In Murillo v. A Better Way Wholesale Autos & Westlake Servs., Llc, No. 3:17-CV-1883 (VLB), 2019 U.S. Dist. LEXIS 117043 (D. Conn. July 15, 2019), Judge Bryant confirmed a runaway arbitration award against a car dealer. The parties agreed to arbitrate their disputes before the American Dispute Resolution Center (“ADR”) as a desk arbitration and under the American Arbitration Association (“AAA”) rules. Both sides made submissions to the arbitrator, following multiple missed deadlines by Defendants, and the arbitrator considered the claims on the merits.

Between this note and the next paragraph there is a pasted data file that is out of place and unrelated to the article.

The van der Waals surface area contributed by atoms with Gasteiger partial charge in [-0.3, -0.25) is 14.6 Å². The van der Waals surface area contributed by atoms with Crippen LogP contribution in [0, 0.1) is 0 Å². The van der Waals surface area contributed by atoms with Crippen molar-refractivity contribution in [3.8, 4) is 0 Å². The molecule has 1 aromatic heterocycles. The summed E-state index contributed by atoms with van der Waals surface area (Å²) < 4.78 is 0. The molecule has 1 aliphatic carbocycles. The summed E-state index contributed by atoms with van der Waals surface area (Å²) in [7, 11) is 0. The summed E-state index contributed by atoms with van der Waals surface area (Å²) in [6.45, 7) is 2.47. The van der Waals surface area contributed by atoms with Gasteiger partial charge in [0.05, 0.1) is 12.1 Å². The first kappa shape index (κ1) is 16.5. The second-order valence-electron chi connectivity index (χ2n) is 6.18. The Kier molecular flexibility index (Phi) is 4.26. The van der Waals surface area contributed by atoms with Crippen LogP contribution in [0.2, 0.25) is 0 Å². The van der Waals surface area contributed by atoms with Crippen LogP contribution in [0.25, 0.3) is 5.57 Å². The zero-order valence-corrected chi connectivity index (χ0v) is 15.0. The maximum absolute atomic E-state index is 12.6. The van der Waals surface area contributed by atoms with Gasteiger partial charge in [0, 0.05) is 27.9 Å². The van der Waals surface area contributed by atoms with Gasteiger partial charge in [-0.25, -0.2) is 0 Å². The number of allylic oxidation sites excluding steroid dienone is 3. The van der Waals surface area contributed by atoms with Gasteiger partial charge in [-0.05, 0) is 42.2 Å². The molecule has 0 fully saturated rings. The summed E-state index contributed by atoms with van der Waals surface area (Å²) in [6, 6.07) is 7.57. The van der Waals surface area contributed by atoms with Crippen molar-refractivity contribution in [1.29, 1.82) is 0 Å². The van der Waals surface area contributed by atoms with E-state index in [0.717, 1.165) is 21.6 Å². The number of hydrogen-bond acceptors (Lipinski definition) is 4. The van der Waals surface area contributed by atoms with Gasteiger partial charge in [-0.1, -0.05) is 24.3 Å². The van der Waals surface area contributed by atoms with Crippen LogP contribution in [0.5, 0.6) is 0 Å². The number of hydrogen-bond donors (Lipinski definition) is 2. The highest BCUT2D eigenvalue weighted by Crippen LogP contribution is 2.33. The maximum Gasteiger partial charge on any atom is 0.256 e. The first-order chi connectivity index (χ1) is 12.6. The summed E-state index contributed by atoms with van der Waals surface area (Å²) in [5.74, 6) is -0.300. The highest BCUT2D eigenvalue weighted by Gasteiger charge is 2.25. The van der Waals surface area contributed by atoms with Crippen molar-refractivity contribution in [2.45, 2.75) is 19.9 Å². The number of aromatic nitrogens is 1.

This Court acknowledges that the arbitrator’s award of punitive damages in this case at twenty-five times the actual and statutory damages, for a total of $234,708.50 in punitive damages, is significant. But even if this Court believed that such an award would constitute an abuse of discretion if imposed by a court, such a standard is not applicable on review of an arbitration decision. See Westerbeke, 304 F.3d at 208. The question here is not whether the arbitrator abused his discretion or even erred in his application of the law, but whether he knowingly chose to disregard clearly established law. Defendants have failed to show that the arbitrator so manifestly disregarded any law in setting the award.